I have now tried travelling with a luggage on wheels, a whatyacall it? A rolling bag? I have no idea. I borrowed it from a friend. It's big and hardcase and weighs almost as much as my backpack when full.
Anyhow, the verdict is in: big well-balanced backpacks are still the undisputed king.
Roller bags are just as cumbersome as I imagined, snagging and wobbling and forcing you to shorten your stride so your heels won't hit it, while a good backpack... Contented sigh... With a good backpack you can bloody climb Mt Everest unhindered. A train station is infant's play. Hopping fences to take shortcuts over a lawn to said train station is child's play. And ascending stair cases is no harder than walking uphill.
Plus, you get strong legs as opposed to roller bags which will just give you a sprained arm and shoulder.
Yes, backpacks are king.
- Allegience:life, via ljapp
- In my heart :grumpy
- In my ears :Singing to myself, "Bridge Over Troubled Water"
Been reading TV Tropes for own amusement inbetween studying. Lovely things, many laughs.
Came to the fanfic recommendation pages by chance. Found that one of my Wheel of Time fanfics is on the recommendation list
In other news, have the last few days been home sick. Which is a big event, since I don't get sick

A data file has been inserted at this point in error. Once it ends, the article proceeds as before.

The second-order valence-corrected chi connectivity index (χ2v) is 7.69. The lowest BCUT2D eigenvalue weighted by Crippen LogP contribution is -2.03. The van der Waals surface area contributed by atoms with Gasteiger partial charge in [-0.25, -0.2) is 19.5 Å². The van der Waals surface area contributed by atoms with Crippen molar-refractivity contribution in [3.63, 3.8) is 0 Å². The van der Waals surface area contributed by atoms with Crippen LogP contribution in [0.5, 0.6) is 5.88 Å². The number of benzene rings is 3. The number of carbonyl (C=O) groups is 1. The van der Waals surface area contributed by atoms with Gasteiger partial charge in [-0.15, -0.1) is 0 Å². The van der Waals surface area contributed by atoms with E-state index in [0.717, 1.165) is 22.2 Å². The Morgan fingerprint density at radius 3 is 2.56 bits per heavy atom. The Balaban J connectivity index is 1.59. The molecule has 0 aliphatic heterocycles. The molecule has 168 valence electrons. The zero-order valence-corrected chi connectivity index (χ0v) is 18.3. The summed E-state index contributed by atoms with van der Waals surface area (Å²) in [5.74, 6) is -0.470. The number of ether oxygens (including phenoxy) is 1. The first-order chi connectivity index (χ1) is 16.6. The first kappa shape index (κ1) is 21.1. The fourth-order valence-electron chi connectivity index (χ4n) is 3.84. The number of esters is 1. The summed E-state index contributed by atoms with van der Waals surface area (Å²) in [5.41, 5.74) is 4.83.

. Truly. I can still count on five fingers the times I've been sick with fever since I was twelve years old, and one of those times was appendicitis. (Problem is, next time, I'll have to start using both hands. Damn it.)
I don't like being sick. In some ways it doesn't bother me as much as it would have a few years ago, since I spent the last year working in hospital, of which the last week surrounded by terminal cancer patients... and my own sickness seems insignificant in comparison. But I still don't like
it. I still feel like there's something wrong with the world when I get ill.
Lucky TV Tropes is there to cheer me up.
And my study books, of course, always making sure I have plenty to do that doesn't require leaving the sofa.
I found him whining on the porch. He's tired - he has already curled up and gone to sleep - but unharmed. Damn dog. Hasn't even asked forgiveness for running off and making me worry. I should ground him and make him do the dishes for a week.
Posted via LiveJournal app for iPhone.
And I'm sitting in my summer cottage feeling lonely for the first time in years. Nico is... Always with me.
But not, not since two hours ago. We were out bicycling. Suddenly he veered 90 degrees and disappeared into the great forests of northern Sweden. Just like that. Just... Gone.